Peer reviewing

To make the task of peer reviewing easier, I updated the spreadsheet showing Wikipedia articles and students working on them. The column labeled "link to your Wikipedia article" takes you to the URL of the live Wikipedia article you are editing or commenting on.  The column labeled "link for commenting" takes you to a Google doc, in which I copy and pasted the content of the original article as of about noon, Nov 4th.   

If you are the team working on an article and have a private version in your sandbox, a team Google doc, or elsewhere, copy  your private version to the "commenting/ Google doc version of the article" so your classmates are commenting on the version of the article you are actually working on. 

If you are peer reviewing an article,  go to the "commenting/ Google doc version of the article"  and add your comments to it.

Note that I have not distinguished work by students from Organizational Communication from work by other Wikipedians in  the commenting version of the article. When you comment on the article, everything is far game!   Below are some things to comment upon.  When you add comments, don't just identify problems, but suggest solutions as well!

  • Broad coverage: Does the article address the main aspects of the topic and does it stay focused on the topic without going into unnecessary detail 
  • Up-to-date: Does the article cite current research or just old stuff?
  • Verifiablity: Is the material included in the article, verifiable, with no original research?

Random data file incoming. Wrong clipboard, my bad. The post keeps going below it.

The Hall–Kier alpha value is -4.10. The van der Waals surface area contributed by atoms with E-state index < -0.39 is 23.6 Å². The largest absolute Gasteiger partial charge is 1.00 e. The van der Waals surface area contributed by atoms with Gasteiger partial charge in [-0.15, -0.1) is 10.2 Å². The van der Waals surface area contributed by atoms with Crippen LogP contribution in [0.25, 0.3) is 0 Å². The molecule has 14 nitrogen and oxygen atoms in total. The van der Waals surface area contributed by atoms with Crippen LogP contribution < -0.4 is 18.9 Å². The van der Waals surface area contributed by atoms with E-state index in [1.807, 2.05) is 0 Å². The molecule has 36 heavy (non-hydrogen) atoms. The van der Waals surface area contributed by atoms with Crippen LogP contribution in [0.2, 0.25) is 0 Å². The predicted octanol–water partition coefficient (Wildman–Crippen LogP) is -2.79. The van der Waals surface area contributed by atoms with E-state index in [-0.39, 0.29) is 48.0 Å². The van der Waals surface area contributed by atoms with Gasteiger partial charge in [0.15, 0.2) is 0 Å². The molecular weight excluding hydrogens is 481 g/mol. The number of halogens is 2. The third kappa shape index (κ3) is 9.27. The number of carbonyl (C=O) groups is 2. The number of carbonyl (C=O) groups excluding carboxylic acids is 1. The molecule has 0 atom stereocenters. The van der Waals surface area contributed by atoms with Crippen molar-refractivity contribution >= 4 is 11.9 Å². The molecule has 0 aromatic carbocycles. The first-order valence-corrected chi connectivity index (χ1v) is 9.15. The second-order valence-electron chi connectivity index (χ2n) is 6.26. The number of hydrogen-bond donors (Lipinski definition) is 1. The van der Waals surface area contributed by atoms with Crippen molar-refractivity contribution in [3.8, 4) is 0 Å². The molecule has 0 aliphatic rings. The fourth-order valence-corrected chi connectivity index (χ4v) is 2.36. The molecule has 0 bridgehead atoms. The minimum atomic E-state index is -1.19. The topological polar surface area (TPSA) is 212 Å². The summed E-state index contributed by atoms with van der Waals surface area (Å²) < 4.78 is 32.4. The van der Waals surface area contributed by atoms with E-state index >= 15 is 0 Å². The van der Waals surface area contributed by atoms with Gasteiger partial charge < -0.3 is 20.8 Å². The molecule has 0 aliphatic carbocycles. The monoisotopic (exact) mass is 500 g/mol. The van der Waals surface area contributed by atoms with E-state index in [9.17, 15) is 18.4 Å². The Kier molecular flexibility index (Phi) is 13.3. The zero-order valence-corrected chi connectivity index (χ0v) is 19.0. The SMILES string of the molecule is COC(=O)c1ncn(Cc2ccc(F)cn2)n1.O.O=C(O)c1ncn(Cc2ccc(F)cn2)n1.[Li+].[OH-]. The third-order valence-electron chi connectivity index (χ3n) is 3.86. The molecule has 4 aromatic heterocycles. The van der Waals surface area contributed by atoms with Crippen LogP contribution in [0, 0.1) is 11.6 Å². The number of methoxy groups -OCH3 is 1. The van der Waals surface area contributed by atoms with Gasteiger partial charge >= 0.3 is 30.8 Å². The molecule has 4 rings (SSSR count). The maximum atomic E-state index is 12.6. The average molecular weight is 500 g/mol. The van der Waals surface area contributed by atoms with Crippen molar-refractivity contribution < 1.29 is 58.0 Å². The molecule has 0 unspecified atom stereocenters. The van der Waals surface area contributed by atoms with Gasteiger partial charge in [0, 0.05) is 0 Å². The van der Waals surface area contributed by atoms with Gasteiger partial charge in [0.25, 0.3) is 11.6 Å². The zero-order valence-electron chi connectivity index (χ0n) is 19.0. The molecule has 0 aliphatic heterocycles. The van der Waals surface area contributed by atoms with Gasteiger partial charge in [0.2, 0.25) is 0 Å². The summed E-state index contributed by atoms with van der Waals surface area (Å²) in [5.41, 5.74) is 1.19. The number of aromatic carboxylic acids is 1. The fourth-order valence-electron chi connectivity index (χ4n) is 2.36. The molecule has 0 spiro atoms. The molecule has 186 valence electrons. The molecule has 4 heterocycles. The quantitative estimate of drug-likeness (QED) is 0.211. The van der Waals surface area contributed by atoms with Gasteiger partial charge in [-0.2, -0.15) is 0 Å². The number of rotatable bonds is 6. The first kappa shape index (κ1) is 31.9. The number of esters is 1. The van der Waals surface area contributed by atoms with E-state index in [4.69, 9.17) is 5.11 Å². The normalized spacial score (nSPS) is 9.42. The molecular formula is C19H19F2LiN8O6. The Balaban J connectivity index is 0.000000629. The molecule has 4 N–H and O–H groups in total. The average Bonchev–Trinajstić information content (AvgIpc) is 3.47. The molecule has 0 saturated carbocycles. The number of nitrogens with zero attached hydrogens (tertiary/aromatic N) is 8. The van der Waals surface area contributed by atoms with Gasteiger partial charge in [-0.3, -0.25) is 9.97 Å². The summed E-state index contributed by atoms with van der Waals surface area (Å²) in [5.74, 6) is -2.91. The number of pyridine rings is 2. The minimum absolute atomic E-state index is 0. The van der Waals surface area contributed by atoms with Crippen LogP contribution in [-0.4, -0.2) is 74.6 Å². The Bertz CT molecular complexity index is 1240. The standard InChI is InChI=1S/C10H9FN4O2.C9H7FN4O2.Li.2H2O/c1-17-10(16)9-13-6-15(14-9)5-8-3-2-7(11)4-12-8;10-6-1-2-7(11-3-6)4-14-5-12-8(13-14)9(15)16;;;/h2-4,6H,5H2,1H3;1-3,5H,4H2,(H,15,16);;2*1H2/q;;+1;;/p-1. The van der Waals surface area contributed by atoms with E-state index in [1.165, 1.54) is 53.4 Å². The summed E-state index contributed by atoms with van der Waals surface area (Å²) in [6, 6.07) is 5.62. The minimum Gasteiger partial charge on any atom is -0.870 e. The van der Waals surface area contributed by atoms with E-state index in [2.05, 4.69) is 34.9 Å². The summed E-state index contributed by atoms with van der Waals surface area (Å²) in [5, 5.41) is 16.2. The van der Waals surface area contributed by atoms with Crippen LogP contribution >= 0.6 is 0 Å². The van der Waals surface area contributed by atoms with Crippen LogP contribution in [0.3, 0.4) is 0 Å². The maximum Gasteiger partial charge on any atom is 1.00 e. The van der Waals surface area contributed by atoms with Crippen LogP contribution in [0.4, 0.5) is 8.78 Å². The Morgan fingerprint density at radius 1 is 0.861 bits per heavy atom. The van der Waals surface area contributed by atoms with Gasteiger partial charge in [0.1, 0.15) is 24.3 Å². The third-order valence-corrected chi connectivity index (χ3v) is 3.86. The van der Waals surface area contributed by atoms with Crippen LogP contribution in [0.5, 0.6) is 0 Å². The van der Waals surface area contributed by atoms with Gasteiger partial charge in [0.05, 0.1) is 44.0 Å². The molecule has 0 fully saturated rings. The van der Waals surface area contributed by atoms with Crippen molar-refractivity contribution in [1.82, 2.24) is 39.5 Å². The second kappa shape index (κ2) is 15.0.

• Does the article document its claims with in-line citations that link to reliable sources ? Review articles are preferred, published articles from sources with strong editorial control (e.g., scientific  journals or newspapers) are good, and blog posts are not reliable.
    • Citation is especially important for for direct quotations, statistics, published opinion, non-obvious, counter-intuitive or controversial statements that are likely to be challenged.  It is generally good practice to include an in-line citation for non-obvious claim in the article. Do this at the sentence level and not at the end of a paragraph.
  • Article lead: Does the article lead (the section before the table of contents) summarize the article and give a reader enough information to know if they want to read the whole thing?
  • Neutrality: Does the article represent viewpoints fairly and without bias, giving due weight to each.
  • Writing quality: 
    • Is the article well organized, with sections that make sense?
    • Is the prose clear and concise.
    • Are the spelling and grammar correct?
  • Illustration: Is the article visually interesting. Does it include any images? Can you think of pictures, charts or graphics it should include to illustrate points?